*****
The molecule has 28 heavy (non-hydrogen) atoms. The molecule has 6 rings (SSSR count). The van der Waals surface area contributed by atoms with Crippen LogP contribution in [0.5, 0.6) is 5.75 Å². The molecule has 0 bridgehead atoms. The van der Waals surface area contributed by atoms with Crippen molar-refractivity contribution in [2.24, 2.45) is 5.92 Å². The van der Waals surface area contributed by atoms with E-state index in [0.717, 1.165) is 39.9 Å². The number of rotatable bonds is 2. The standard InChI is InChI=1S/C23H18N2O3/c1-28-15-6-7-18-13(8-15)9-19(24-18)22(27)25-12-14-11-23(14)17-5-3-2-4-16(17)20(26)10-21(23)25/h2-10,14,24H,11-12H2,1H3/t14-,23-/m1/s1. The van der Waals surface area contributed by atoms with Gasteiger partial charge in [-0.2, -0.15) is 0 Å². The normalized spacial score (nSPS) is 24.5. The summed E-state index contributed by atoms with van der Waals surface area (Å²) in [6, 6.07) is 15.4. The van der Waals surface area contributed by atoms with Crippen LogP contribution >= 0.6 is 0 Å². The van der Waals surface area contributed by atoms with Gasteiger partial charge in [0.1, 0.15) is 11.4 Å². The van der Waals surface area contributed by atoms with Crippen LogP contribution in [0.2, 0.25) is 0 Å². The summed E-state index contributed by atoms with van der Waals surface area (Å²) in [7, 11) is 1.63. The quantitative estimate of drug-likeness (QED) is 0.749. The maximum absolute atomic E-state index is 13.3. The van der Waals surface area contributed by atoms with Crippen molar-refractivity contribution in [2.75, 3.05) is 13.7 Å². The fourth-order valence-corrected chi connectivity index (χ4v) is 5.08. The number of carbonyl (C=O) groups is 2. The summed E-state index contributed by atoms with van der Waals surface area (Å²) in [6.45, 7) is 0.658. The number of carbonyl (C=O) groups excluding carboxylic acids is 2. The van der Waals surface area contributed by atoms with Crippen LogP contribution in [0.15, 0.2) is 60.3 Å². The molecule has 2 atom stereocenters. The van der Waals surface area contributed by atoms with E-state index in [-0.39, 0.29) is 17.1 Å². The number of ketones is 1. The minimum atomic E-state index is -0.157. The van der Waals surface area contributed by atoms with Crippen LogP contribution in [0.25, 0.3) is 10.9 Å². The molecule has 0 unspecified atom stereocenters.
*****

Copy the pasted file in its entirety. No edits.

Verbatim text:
The molecule has 28 heavy (non-hydrogen) atoms. The molecule has 6 rings (SSSR count). The van der Waals surface area contributed by atoms with Crippen LogP contribution in [0.5, 0.6) is 5.75 Å². The molecule has 0 bridgehead atoms. The van der Waals surface area contributed by atoms with Crippen molar-refractivity contribution in [2.24, 2.45) is 5.92 Å². The van der Waals surface area contributed by atoms with E-state index in [0.717, 1.165) is 39.9 Å². The number of rotatable bonds is 2. The standard InChI is InChI=1S/C23H18N2O3/c1-28-15-6-7-18-13(8-15)9-19(24-18)22(27)25-12-14-11-23(14)17-5-3-2-4-16(17)20(26)10-21(23)25/h2-10,14,24H,11-12H2,1H3/t14-,23-/m1/s1. The van der Waals surface area contributed by atoms with Gasteiger partial charge in [-0.2, -0.15) is 0 Å². The normalized spacial score (nSPS) is 24.5. The summed E-state index contributed by atoms with van der Waals surface area (Å²) in [6, 6.07) is 15.4. The van der Waals surface area contributed by atoms with Crippen LogP contribution >= 0.6 is 0 Å². The van der Waals surface area contributed by atoms with Gasteiger partial charge in [0.1, 0.15) is 11.4 Å². The van der Waals surface area contributed by atoms with Crippen LogP contribution in [0.2, 0.25) is 0 Å². The summed E-state index contributed by atoms with van der Waals surface area (Å²) in [7, 11) is 1.63. The quantitative estimate of drug-likeness (QED) is 0.749. The maximum absolute atomic E-state index is 13.3. The van der Waals surface area contributed by atoms with Crippen molar-refractivity contribution in [2.75, 3.05) is 13.7 Å². The fourth-order valence-corrected chi connectivity index (χ4v) is 5.08. The number of carbonyl (C=O) groups is 2. The summed E-state index contributed by atoms with van der Waals surface area (Å²) in [6.45, 7) is 0.658. The number of carbonyl (C=O) groups excluding carboxylic acids is 2. The van der Waals surface area contributed by atoms with Crippen LogP contribution in [0.15, 0.2) is 60.3 Å². The molecule has 2 atom stereocenters. The van der Waals surface area contributed by atoms with E-state index in [-0.39, 0.29) is 17.1 Å². The number of ketones is 1. The minimum atomic E-state index is -0.157. The van der Waals surface area contributed by atoms with Crippen LogP contribution in [0.25, 0.3) is 10.9 Å². The molecule has 0 unspecified atom stereocenters.